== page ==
In contrast with industry, the architect is constantly creating prototypes.Where industry, before mass production, engages in extensive testing to find the best possible solution, most buildings—leaving aside here prefabricated houses—are experiments arising from a unique set of circumstances and encounters between owner-builders and planners. Therefore architecture is also always a social process, the result of which cannot be pre-determined. In favourable cases, however, and herein lies the core character of modern architecture, it is born of a common desire for change, to alter not only the land, but also living conditions for the users, whether they are residents or workers. This was how, in 1913,Walter Gropius saw in a modern factory a “worthy garment”, which will impress passers-by and make workers more productive, not just by giving the worker “light, air and cleanliness” but also an impression of greatness that will help him rise above the stupidity of factory work: “In it he will become more joyful as he plays his part in creating great common values, as his workplace, designed by the artist, appeals to the sense of beauty innate in everyone and has an enlivening effect on the monotony of mechanical work.”

Even Le Corbusier with his radical urban planning designs was often misunderstood

Gropius wrote this from the self-confidence of someone imagining himself to be on the right path and seeing the end of an age essentially in search of a new style in tune with the industrialized world. This period, largely coinciding with the 19th century, in which stylistic pluralism led to an arbitrariness generally felt to be deficient, was finally superseded by an epoch in which the concept of style in itself became obsolete. Even in 1914, Henry van de Velde was of the opinion that “for 20 years, some of us have been seeking the forms and embellishments that perfectly correspond to our time”. But it was already clear where the journey was leading: to a functionalism referred to in 1932 as the “International Style”, which rid itself of all ornament. Functional spaces and “appropriate” or “true” use of the available building materials formed part of the foundations of neo-realism. Its representatives demanded simple design, without any historicist overtones, and functionality that was geared towards prefabrication and mass production. Neither the temporal nor the geographical space in which this movement came into being can be clearly defined.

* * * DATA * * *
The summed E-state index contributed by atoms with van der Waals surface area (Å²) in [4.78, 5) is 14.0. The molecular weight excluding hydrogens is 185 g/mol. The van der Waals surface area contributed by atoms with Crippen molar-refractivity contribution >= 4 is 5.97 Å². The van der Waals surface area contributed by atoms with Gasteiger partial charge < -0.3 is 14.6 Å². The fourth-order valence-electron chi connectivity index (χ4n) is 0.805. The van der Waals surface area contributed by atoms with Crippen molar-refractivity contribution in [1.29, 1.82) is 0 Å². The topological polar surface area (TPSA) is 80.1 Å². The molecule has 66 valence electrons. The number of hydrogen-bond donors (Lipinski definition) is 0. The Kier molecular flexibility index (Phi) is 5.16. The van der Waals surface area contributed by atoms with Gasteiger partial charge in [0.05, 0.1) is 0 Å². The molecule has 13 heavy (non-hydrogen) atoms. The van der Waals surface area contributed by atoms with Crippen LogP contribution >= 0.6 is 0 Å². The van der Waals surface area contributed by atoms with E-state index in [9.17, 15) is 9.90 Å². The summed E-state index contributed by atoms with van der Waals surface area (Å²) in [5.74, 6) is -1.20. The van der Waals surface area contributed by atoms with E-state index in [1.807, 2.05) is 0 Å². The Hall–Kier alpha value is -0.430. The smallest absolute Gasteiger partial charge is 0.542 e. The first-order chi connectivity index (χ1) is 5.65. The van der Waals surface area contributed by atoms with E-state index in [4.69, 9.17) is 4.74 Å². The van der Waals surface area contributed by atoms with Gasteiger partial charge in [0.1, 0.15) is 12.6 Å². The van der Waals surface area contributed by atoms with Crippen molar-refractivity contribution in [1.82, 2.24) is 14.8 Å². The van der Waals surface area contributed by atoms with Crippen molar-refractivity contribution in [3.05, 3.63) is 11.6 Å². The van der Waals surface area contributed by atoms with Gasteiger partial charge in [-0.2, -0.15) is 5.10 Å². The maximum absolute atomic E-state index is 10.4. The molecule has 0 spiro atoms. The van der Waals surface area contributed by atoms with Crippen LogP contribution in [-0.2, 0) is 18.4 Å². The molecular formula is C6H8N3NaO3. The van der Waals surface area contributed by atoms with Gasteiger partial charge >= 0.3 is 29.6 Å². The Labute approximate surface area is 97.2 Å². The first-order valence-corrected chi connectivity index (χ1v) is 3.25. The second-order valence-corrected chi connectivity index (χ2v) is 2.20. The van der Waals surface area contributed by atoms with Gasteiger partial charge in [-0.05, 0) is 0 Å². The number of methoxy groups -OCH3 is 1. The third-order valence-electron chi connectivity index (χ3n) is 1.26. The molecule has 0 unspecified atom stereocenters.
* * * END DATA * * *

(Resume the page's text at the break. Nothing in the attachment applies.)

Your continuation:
By 1927, modernism had asserted itself on the architectural scene, with flat roofs, white stucco façades, straight lines, open plans, steel frameworks and horizontal strip windows becoming for a time the standard must-have features of every modern building. Its architects were united in their rejection of architecture as fine art, and of traditional architectural teaching, and strived to form their own theories and create new schools such as the Bauhaus in Germany and VKhUTEMAS in the Soviet Union. The 1928 CIAM conference, under the leadership of Sigfried Giedion and Le Corbusier, set out what has become known as the Declaration of La Sarraz, which had a great influence on the idealistic teaching of modern architecture. Even Le Corbusier, who, with his radical urban planning designs, was often misunderstood, realized that all the pamphlets and declarations remained unsatisfactory in the face of reality: “For me the word architecture denotes something more mysterious than the rational or functional, something that predominates, imposes itself... it is without doubt a human need to have warm feet and yet my sensibility rather responds to a need that is based on harmony and that is worth more than an American Hummer, a glass of champagne or a fresh salad...”.

When Julien Offray de La Mettrie extended René Descartes’ mechanistic world view into the exaggerated notion of “l’homme machine”, it was also in the end machines that cure man of his suffering and free him from his diseases. This did not work, this outlook has proved untenable and neither has the functionalist approach proved to be the last word in architecture. Space will not allow itself to be mechanically defined. Attempts to capture it in modules and Modulors have remained experiments. The failure of Le Corbusier’s urban planning at Chandigarh is just as much proof of this as the blowing up of the social housing system at Pritt-Igoe and, ultimately, the discomfiture of every individual with the simplified forms of modern architecture that impinge on him at every turn. These are often imposed by purely commercial dictates and are deliberate intrusions on the artistic independence of architects capable of designing space beyond rationalistic calculation and with so much more to offer than what is found in a construction cost calculation.

Julius Posener has insisted on the error and the danger of wanting to define modernism from one’s own historically limited perspective. And because it is not appropriate to seek a mould when we do not as yet know the final form, we can indeed regard modernism only as a project and, like the individual architects working with awareness of this problem, treat it as such. Modernism’s differences are often more remarkable and take us further than the similarities. They point to the special characteristics of the individual building in its environment, its historical situation, its users, but the similarities indicate only categories that have been created by art or architectural historians and in general barely lead any further.